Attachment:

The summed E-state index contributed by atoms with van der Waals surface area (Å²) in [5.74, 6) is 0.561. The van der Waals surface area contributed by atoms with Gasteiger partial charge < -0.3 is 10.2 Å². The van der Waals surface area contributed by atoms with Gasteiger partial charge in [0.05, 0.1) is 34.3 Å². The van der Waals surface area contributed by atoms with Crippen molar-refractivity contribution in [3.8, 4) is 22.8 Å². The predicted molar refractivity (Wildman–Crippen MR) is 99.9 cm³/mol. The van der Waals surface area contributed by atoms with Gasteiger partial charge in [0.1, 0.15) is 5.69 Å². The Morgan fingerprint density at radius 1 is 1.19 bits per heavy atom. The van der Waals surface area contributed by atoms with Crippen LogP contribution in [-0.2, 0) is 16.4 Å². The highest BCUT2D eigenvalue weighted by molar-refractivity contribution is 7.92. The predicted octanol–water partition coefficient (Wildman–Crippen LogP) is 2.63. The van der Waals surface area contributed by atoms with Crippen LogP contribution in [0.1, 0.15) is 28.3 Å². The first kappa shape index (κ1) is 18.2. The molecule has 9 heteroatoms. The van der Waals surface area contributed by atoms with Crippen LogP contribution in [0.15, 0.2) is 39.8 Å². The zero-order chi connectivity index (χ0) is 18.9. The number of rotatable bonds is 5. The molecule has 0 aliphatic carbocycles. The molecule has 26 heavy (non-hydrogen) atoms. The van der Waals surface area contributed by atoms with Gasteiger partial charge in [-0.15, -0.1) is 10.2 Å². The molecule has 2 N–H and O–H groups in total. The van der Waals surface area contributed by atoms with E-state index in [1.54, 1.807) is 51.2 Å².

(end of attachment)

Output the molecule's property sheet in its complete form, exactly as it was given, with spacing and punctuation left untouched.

The summed E-state index contributed by atoms with van der Waals surface area (Å²) in [5.74, 6) is 0.561. The van der Waals surface area contributed by atoms with Gasteiger partial charge < -0.3 is 10.2 Å². The van der Waals surface area contributed by atoms with Gasteiger partial charge in [0.05, 0.1) is 34.3 Å². The van der Waals surface area contributed by atoms with Crippen molar-refractivity contribution in [3.8, 4) is 22.8 Å². The predicted molar refractivity (Wildman–Crippen MR) is 99.9 cm³/mol. The van der Waals surface area contributed by atoms with Gasteiger partial charge in [0.1, 0.15) is 5.69 Å². The Morgan fingerprint density at radius 1 is 1.19 bits per heavy atom. The van der Waals surface area contributed by atoms with Crippen LogP contribution in [-0.2, 0) is 16.4 Å². The highest BCUT2D eigenvalue weighted by molar-refractivity contribution is 7.92. The predicted octanol–water partition coefficient (Wildman–Crippen LogP) is 2.63. The van der Waals surface area contributed by atoms with Crippen LogP contribution in [0.1, 0.15) is 28.3 Å². The first kappa shape index (κ1) is 18.2. The molecule has 9 heteroatoms. The van der Waals surface area contributed by atoms with Crippen LogP contribution in [0.15, 0.2) is 39.8 Å². The zero-order chi connectivity index (χ0) is 18.9. The number of rotatable bonds is 5. The molecule has 0 aliphatic carbocycles. The molecule has 26 heavy (non-hydrogen) atoms. The van der Waals surface area contributed by atoms with Gasteiger partial charge in [-0.15, -0.1) is 10.2 Å². The molecule has 2 N–H and O–H groups in total. The van der Waals surface area contributed by atoms with E-state index in [1.54, 1.807) is 51.2 Å².